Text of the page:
Page:Carroll - Notes by an Oxford Chiel.djvu/62

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See the 'fell unity of purpose' now
With which Obstructives plunge into the row[1]!
'Factious Minorities,' we used to sigh—
'Factious Majorities!' is now the cry.
'Votes—ninety-two'—no combination here:
'Votes—ninety-three'—conspiracy, 'tis clear[2]!
You urge ''Tis but a unit.' I reply
That in that unit lurks their 'unity.'
Our voters often bolt, and often baulk us,
But then they never, never go to caucus!
Our voters can't forget the maxim famous
'Semel electum semper eligamus';
They never can be worked into a ferment
By visionary promise of preferment,
Nor taught, by hints of 'Paradise[3]' beguiled,
To whisper 'C for Chairman' like a child[4]!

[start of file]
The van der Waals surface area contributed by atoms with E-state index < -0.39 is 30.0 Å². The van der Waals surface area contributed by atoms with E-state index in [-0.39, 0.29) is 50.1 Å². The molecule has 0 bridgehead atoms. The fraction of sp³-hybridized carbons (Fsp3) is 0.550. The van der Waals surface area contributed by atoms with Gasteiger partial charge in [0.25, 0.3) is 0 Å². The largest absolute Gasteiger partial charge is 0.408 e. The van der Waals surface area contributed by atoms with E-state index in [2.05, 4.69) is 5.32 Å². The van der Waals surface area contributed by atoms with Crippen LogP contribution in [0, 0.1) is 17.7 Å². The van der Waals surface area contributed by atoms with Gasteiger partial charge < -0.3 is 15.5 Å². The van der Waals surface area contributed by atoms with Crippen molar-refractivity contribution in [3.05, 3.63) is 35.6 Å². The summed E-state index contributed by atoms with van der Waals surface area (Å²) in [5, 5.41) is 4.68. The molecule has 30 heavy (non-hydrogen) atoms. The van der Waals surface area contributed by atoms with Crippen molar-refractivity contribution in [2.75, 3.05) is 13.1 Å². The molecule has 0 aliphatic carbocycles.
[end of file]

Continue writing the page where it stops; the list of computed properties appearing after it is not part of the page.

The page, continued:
1. 'But what are we to do? Here is a great political and theological party .... labouring under perfect discipline and with fell unity of purpose, to hold the University in subjection, and fill her government with its nominees.'
  2. At a recent election to Council, the Liberals mustered ninety-two votes, and the Conservatives ninety-three; whereupon the latter were charged with having obtained their victory by a conspiracy.
  3. 'Not to mention that, as we cannot promise Paradise to our supporters, they are very apt to take the train for London just before the election.'
  4. It is not known to what the word 'Paradise' was intended to allude, and therefore the hint, here thrown out, that the writer meant to recall the case of the late Chairman of Mr. Gladstone's committee, who had been recently collated to the See of Chester, is wholly wanton and gratuitous.